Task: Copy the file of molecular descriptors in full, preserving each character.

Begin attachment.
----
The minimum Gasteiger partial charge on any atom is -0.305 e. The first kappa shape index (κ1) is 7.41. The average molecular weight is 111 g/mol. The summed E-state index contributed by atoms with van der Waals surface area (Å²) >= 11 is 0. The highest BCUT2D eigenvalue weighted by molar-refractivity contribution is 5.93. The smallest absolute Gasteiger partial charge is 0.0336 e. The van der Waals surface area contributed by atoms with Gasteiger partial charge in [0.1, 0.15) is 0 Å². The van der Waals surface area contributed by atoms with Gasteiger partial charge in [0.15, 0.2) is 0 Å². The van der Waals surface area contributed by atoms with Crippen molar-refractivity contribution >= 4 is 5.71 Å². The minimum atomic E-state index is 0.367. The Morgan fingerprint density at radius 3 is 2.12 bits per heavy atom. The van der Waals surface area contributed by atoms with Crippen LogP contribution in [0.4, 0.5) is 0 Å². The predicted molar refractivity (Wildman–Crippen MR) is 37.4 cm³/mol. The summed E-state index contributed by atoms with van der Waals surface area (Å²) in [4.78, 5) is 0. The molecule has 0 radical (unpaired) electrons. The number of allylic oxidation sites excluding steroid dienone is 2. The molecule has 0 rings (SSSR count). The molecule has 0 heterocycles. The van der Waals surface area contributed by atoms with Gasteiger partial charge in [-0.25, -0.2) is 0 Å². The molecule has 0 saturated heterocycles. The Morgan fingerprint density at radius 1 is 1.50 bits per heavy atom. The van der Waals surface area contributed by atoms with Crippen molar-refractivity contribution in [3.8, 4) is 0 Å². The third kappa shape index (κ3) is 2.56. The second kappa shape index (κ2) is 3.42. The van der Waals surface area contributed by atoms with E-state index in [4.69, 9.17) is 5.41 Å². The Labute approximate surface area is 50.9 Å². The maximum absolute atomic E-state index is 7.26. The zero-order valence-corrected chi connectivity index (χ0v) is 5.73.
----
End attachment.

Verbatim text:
The minimum Gasteiger partial charge on any atom is -0.305 e. The first kappa shape index (κ1) is 7.41. The average molecular weight is 111 g/mol. The summed E-state index contributed by atoms with van der Waals surface area (Å²) >= 11 is 0. The highest BCUT2D eigenvalue weighted by molar-refractivity contribution is 5.93. The smallest absolute Gasteiger partial charge is 0.0336 e. The van der Waals surface area contributed by atoms with Gasteiger partial charge in [0.1, 0.15) is 0 Å². The van der Waals surface area contributed by atoms with Gasteiger partial charge in [0.15, 0.2) is 0 Å². The van der Waals surface area contributed by atoms with Crippen molar-refractivity contribution >= 4 is 5.71 Å². The minimum atomic E-state index is 0.367. The Morgan fingerprint density at radius 3 is 2.12 bits per heavy atom. The van der Waals surface area contributed by atoms with Crippen LogP contribution in [0.4, 0.5) is 0 Å². The predicted molar refractivity (Wildman–Crippen MR) is 37.4 cm³/mol. The summed E-state index contributed by atoms with van der Waals surface area (Å²) in [4.78, 5) is 0. The molecule has 0 radical (unpaired) electrons. The number of allylic oxidation sites excluding steroid dienone is 2. The molecule has 0 rings (SSSR count). The molecule has 0 heterocycles. The van der Waals surface area contributed by atoms with Gasteiger partial charge in [-0.25, -0.2) is 0 Å². The molecule has 0 saturated heterocycles. The Morgan fingerprint density at radius 1 is 1.50 bits per heavy atom. The van der Waals surface area contributed by atoms with Crippen molar-refractivity contribution in [3.8, 4) is 0 Å². The third kappa shape index (κ3) is 2.56. The second kappa shape index (κ2) is 3.42. The van der Waals surface area contributed by atoms with E-state index in [4.69, 9.17) is 5.41 Å². The Labute approximate surface area is 50.9 Å². The maximum absolute atomic E-state index is 7.26. The zero-order valence-corrected chi connectivity index (χ0v) is 5.73.